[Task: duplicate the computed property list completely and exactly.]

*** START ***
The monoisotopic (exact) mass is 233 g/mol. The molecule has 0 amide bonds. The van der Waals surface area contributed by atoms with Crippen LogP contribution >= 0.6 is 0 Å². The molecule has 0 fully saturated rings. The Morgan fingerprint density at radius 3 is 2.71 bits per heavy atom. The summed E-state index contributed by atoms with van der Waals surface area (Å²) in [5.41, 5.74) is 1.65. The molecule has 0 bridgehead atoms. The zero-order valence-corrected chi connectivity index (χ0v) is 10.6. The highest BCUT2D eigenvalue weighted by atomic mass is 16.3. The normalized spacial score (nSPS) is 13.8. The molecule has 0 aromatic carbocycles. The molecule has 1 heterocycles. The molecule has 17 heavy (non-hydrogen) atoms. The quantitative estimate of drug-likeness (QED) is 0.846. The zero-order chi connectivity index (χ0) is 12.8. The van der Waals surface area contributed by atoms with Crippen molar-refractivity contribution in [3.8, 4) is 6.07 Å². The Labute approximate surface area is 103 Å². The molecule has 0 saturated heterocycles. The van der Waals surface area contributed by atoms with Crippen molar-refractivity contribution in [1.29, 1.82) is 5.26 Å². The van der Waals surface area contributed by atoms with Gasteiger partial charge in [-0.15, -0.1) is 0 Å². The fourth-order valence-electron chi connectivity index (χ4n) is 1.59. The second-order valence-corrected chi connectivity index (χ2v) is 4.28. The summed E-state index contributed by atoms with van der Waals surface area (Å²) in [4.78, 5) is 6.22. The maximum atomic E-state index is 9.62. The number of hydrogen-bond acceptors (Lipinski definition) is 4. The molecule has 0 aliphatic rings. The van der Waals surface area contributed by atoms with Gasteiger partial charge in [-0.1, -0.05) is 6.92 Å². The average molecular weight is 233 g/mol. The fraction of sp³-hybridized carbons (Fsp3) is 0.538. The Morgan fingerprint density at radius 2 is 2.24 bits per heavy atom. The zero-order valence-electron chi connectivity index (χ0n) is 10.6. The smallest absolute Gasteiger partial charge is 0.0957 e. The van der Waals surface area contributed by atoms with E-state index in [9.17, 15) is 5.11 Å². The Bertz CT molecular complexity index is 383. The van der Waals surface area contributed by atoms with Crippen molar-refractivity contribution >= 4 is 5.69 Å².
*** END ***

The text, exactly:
The monoisotopic (exact) mass is 233 g/mol. The molecule has 0 amide bonds. The van der Waals surface area contributed by atoms with Crippen LogP contribution >= 0.6 is 0 Å². The molecule has 0 fully saturated rings. The Morgan fingerprint density at radius 3 is 2.71 bits per heavy atom. The summed E-state index contributed by atoms with van der Waals surface area (Å²) in [5.41, 5.74) is 1.65. The molecule has 0 bridgehead atoms. The zero-order valence-corrected chi connectivity index (χ0v) is 10.6. The highest BCUT2D eigenvalue weighted by atomic mass is 16.3. The normalized spacial score (nSPS) is 13.8. The molecule has 0 aromatic carbocycles. The molecule has 1 heterocycles. The molecule has 17 heavy (non-hydrogen) atoms. The quantitative estimate of drug-likeness (QED) is 0.846. The zero-order chi connectivity index (χ0) is 12.8. The van der Waals surface area contributed by atoms with Crippen molar-refractivity contribution in [3.8, 4) is 6.07 Å². The Labute approximate surface area is 103 Å². The molecule has 0 saturated heterocycles. The van der Waals surface area contributed by atoms with Crippen molar-refractivity contribution in [1.29, 1.82) is 5.26 Å². The van der Waals surface area contributed by atoms with Gasteiger partial charge in [-0.15, -0.1) is 0 Å². The fourth-order valence-electron chi connectivity index (χ4n) is 1.59. The second-order valence-corrected chi connectivity index (χ2v) is 4.28. The summed E-state index contributed by atoms with van der Waals surface area (Å²) in [4.78, 5) is 6.22. The maximum atomic E-state index is 9.62. The number of hydrogen-bond acceptors (Lipinski definition) is 4. The molecule has 0 aliphatic rings. The van der Waals surface area contributed by atoms with Gasteiger partial charge in [-0.1, -0.05) is 6.92 Å². The average molecular weight is 233 g/mol. The fraction of sp³-hybridized carbons (Fsp3) is 0.538. The Morgan fingerprint density at radius 2 is 2.24 bits per heavy atom. The zero-order valence-electron chi connectivity index (χ0n) is 10.6. The smallest absolute Gasteiger partial charge is 0.0957 e. The van der Waals surface area contributed by atoms with E-state index in [9.17, 15) is 5.11 Å². The Bertz CT molecular complexity index is 383. The van der Waals surface area contributed by atoms with Crippen molar-refractivity contribution >= 4 is 5.69 Å².